May 10, 2019 report
Newly generated nerve cells in dentate gyrus found to impact older nerve cells in two ways
A team of researchers affiliated with several institutions in the U.S. reports that newly generated nerve cells in the brain's dentate gyrus impact older nerve cells in two ways. In their paper published in the journal Science, the group describes their study of neurogenesis in mouse models and what they learned from it. María Llorens-Martín, with Centro de Biología Molecular Severo Ochoa has published a Perspectives piece on the study in the same journal issue.
Neuroscientists have only recently found proof of neurogenesis in adult mammals, but are now forging ahead with studies designed to learn more about it. In this new effort, the researchers sought to learn more about the role of neurogenesis in memory and mood. To that end, they conducted multiple studies using transgenic mouse models via optogenetics and electrophysical recordings on different parts of the hippocampus. In so doing, they found that the behavior of mature neurons in the dentate gyrus is impacted by the behavior of newly generated neurons in the same vicinity. They also found that the behavior of the newly born neurons was seemingly controlled by signals from the entorhinal cortex (located in the medial temporal lobe).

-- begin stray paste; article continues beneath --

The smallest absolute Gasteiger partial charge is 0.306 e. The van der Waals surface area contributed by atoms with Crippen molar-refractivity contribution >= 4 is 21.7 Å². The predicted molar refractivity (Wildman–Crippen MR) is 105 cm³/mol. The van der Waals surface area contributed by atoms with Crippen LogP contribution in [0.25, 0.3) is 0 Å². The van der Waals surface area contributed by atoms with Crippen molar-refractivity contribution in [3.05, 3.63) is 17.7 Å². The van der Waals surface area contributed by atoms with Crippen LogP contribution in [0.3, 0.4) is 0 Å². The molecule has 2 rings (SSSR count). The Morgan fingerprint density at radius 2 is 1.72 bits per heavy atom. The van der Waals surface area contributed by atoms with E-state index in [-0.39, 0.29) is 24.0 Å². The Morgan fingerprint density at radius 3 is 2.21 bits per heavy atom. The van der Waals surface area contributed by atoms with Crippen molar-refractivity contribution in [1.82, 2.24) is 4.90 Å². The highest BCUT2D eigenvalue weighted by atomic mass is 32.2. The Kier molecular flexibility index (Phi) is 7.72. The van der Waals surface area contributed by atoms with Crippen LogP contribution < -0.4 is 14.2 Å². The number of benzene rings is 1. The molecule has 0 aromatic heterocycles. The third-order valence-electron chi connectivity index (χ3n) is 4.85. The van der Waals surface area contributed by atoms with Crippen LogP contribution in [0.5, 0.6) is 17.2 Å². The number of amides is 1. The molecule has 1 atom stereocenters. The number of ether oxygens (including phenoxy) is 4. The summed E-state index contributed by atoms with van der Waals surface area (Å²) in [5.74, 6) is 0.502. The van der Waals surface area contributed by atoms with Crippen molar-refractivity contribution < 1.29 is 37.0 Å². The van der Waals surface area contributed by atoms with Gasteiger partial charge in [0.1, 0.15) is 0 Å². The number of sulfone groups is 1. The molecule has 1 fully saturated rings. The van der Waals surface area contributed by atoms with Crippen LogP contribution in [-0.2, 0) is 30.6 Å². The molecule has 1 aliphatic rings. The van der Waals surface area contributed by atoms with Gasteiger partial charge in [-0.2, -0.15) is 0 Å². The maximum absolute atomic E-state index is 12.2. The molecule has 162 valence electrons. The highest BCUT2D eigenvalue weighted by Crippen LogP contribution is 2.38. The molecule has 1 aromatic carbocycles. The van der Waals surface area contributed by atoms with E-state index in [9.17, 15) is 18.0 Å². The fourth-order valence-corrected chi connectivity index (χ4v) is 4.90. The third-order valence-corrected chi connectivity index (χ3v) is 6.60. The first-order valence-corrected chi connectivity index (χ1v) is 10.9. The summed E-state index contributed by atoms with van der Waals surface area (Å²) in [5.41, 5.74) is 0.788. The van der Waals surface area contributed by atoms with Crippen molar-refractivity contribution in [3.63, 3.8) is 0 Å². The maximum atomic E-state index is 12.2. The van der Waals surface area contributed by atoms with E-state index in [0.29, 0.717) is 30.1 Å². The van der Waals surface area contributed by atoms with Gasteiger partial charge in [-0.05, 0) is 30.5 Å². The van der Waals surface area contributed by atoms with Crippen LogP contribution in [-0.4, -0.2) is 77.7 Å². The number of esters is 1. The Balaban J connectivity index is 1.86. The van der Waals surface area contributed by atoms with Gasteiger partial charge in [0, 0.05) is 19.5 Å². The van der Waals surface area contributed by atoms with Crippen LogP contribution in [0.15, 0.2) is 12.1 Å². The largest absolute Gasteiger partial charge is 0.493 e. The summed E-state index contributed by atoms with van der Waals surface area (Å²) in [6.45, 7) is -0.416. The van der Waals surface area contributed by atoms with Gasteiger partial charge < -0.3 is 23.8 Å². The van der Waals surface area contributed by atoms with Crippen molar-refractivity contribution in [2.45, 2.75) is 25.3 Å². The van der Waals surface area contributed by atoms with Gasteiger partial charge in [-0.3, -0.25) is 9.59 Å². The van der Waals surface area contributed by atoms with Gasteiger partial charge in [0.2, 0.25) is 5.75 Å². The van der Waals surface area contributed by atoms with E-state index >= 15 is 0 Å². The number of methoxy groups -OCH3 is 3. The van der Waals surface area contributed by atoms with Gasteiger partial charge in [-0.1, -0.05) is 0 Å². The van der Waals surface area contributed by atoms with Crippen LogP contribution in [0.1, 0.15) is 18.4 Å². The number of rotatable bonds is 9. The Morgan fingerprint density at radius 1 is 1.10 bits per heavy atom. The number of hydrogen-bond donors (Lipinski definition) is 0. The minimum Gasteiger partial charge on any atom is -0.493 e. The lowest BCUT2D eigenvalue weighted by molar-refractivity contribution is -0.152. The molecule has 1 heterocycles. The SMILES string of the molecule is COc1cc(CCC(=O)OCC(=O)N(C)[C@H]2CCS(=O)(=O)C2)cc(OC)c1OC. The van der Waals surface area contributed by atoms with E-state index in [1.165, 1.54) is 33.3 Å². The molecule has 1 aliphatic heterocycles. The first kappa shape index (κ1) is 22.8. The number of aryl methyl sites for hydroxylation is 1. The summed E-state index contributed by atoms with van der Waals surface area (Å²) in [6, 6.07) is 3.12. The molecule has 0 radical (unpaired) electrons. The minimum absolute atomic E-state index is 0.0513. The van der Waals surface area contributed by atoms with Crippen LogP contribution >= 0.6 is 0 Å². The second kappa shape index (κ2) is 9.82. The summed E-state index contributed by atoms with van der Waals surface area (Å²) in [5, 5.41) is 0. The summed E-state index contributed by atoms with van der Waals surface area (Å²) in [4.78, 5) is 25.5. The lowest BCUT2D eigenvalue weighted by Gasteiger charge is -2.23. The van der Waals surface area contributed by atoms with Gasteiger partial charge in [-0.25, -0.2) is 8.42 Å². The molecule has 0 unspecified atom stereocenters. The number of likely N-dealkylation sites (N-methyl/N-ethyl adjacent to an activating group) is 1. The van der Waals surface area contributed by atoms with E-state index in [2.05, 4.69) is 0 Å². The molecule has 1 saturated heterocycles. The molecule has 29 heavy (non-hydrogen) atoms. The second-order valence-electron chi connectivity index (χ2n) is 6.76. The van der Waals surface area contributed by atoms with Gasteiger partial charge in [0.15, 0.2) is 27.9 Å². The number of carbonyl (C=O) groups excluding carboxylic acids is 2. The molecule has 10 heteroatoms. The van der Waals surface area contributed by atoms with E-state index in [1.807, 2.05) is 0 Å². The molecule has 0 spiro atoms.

More specifically, the researchers found that newly generated neurons, which they refer to as adult-born granule cells (abGCs), behave in different ways depending on what signals they receive from one of two parts of the entorhinal cortex. If they receive a signal from the lateral entorhinal cortex, the researchers explain, then abGCs inhibit activity by the more mature neural cells in their vicinity. But if they receive signals from the medial entorhinal cortex, they do the opposite, exciting the older cells.
The researchers note their findings suggest that a function of abGCs appears to be regulation of entorhinal cortex cues—those from the lateral entorhinal cortex are known to be involved in processing contextual information, whereas those from the medial entorhinal cortex are known to be more involved in processing spatial information. Llorens-Martín suggests that learning more about how the process is fine-tuned should help in better understanding regulation of this ever-changing system.
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